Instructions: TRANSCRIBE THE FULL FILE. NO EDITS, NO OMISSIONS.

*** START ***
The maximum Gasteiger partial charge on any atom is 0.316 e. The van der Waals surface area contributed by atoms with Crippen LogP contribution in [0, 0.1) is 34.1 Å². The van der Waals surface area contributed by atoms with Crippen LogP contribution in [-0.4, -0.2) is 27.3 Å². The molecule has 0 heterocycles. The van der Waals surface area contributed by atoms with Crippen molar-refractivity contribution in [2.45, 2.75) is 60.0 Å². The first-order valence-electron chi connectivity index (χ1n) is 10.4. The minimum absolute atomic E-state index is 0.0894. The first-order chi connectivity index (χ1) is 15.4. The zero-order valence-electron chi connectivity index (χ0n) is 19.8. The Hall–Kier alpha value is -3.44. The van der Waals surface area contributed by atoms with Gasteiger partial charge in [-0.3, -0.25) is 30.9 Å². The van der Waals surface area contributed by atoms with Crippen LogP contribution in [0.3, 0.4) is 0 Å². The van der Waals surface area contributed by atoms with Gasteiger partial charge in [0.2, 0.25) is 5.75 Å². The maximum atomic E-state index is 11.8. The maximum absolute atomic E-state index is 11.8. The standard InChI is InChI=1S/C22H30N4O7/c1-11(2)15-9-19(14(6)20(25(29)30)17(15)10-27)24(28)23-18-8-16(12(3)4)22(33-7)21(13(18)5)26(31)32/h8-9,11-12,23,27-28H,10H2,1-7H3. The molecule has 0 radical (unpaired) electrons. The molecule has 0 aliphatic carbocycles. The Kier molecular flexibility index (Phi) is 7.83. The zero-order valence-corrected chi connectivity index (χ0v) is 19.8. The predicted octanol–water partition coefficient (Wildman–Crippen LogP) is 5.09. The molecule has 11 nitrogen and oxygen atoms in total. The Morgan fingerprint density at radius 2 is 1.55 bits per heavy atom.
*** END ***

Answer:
The maximum Gasteiger partial charge on any atom is 0.316 e. The van der Waals surface area contributed by atoms with Crippen LogP contribution in [0, 0.1) is 34.1 Å². The van der Waals surface area contributed by atoms with Crippen LogP contribution in [-0.4, -0.2) is 27.3 Å². The molecule has 0 heterocycles. The van der Waals surface area contributed by atoms with Crippen molar-refractivity contribution in [2.45, 2.75) is 60.0 Å². The first-order valence-electron chi connectivity index (χ1n) is 10.4. The minimum absolute atomic E-state index is 0.0894. The first-order chi connectivity index (χ1) is 15.4. The zero-order valence-electron chi connectivity index (χ0n) is 19.8. The Hall–Kier alpha value is -3.44. The van der Waals surface area contributed by atoms with Gasteiger partial charge in [-0.3, -0.25) is 30.9 Å². The van der Waals surface area contributed by atoms with Crippen LogP contribution in [0.3, 0.4) is 0 Å². The van der Waals surface area contributed by atoms with Gasteiger partial charge in [0.2, 0.25) is 5.75 Å². The maximum atomic E-state index is 11.8. The maximum absolute atomic E-state index is 11.8. The standard InChI is InChI=1S/C22H30N4O7/c1-11(2)15-9-19(14(6)20(25(29)30)17(15)10-27)24(28)23-18-8-16(12(3)4)22(33-7)21(13(18)5)26(31)32/h8-9,11-12,23,27-28H,10H2,1-7H3. The molecule has 0 radical (unpaired) electrons. The molecule has 0 aliphatic carbocycles. The Kier molecular flexibility index (Phi) is 7.83. The zero-order valence-corrected chi connectivity index (χ0v) is 19.8. The predicted octanol–water partition coefficient (Wildman–Crippen LogP) is 5.09. The molecule has 11 nitrogen and oxygen atoms in total. The Morgan fingerprint density at radius 2 is 1.55 bits per heavy atom.